For instance, a report published last month by the National COVID-19 Health and Research Advisory Committee raised concerns about the “ad-hoc” response to migrants and other high risk groups.
Also last month, a survey of 200 people released by Melbourne not-for-profit community organisation Cohealth contained worrying signs, finding that almost 22 per cent of their clients did not understand COVID-19 information, or had not received it at all.
In a bid to ensure the Muslim community was properly engaged, the Islamic Council has held a number of forums in recent weeks, inviting Victoria’s Chief Health Officer Brett Sutton and other government officials to speak directly with the council’s 70-odd member organisations. These messages were in turn passed on to the broader community.
Sudanese Community Association chairman Saturnino Onyala said that that community-based word-of-mouth was also how many Sudanese families received their information about social distancing and the dangers of the pandemic more broadly.
“Many of our people only understand their local language, so the community members tell them: this is what the government is saying,” he said.
“What I would advocate for is if the government could allocate certain funds for news broadcasts to be translated into Sudanese Arabic, either on mainstream TV or through YouTube.”
Chinese Community Council of Victoria president Li Zhang said that local Chinese media had played a big role in facilitating COVID-19 information, but added: “I don’t think it’s practical to expect the government to translate everything, particularly as things change so quickly. So, it’s important for our own Chinese-language media to do the right thing and deliver those messages.”
The comments came as Victoria ramped up its efforts to contain a spike across Melbourne, with confirmed cases including family members, hotel workers, returned travellers and a primary school student.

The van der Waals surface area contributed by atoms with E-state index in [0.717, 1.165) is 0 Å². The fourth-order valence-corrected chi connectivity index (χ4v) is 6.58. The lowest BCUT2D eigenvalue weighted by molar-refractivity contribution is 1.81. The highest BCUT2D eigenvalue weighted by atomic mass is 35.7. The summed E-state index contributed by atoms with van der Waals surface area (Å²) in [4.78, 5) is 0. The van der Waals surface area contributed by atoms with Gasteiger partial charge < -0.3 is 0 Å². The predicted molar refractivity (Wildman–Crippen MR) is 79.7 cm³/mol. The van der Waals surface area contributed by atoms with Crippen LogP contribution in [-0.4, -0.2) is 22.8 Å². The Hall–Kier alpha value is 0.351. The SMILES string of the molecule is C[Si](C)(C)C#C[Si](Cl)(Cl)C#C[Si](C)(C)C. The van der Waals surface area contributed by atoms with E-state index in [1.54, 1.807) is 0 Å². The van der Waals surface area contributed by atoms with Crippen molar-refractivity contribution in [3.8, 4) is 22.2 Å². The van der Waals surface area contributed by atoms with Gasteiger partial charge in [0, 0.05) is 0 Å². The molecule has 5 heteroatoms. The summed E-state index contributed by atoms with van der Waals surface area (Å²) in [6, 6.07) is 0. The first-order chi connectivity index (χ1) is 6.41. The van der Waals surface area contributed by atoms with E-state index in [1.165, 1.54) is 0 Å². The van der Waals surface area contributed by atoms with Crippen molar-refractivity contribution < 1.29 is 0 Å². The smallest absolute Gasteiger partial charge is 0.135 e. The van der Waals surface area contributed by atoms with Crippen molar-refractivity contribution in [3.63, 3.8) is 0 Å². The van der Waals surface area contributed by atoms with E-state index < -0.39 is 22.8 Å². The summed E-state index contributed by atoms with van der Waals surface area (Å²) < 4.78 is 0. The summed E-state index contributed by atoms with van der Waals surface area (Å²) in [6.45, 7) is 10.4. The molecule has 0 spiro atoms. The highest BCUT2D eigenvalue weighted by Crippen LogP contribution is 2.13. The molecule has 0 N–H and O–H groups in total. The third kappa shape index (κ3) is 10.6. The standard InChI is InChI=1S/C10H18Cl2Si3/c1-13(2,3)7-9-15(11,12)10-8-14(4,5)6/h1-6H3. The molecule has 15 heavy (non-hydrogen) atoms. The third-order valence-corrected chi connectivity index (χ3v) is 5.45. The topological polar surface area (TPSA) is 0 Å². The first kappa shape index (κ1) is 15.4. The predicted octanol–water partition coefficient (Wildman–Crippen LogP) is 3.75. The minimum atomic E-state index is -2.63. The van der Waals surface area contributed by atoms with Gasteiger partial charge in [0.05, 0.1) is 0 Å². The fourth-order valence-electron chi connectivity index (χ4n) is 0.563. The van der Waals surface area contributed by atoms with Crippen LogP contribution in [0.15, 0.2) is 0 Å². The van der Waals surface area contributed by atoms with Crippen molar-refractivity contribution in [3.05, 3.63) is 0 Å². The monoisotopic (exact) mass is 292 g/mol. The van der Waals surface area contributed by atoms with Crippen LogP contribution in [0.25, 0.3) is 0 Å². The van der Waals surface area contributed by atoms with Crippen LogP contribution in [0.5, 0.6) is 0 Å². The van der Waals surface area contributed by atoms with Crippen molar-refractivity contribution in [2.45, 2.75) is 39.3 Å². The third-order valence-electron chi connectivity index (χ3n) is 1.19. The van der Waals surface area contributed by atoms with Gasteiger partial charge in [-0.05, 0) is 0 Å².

Ethnic Communities Council of Victoria chairman Eddie Micallef attributed the rise to complacency across the general population once restrictions eased, but welcomed any increased efforts to give more coronavirus support to multicultural Australians.
Coronavirus information has been translated into 53 languages, a government spokesman said, and officials are now conducting broader community engagement and education through outreach, doorknocks and calls in coronavirus hotspot areas, which are being delivered appropriately for diverse communities.
“We are throwing everything we have at this,” Professor Sutton said on Thursday as the Premier announced an unprecedented suburban testing blitz.
However, the Chief Health Officer declined to be drawn on the causes of certain clusters, including reports that one family cluster of at least 14 cases in Melbourne’s north and outer south-east has been linked to a gathering in Coburg held to celebrate Eid, the end of the Muslim holy month on the weekend of May 23 and 24.
“We wouldn’t give the particular details of why any family came together for a social gathering,” he said. “Any gathering that brings people in close contact is a risk of transmission.”
Asked about the matter on Thursday, the Islamic Council’s Mr Salman said he had no evidence of an outbreak being linked to Eid.
“Even if you were to accept that there was a large family gathering in contravention of social distancing restrictions, the timeline doesn’t make sense. The Eid was celebrated on the May 23. That’s over four weeks prior (to case in question).”
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Farrah Tomazin is a senior journalist and investigative reporter for The Age, with interests in politics, social justice, and legal affairs.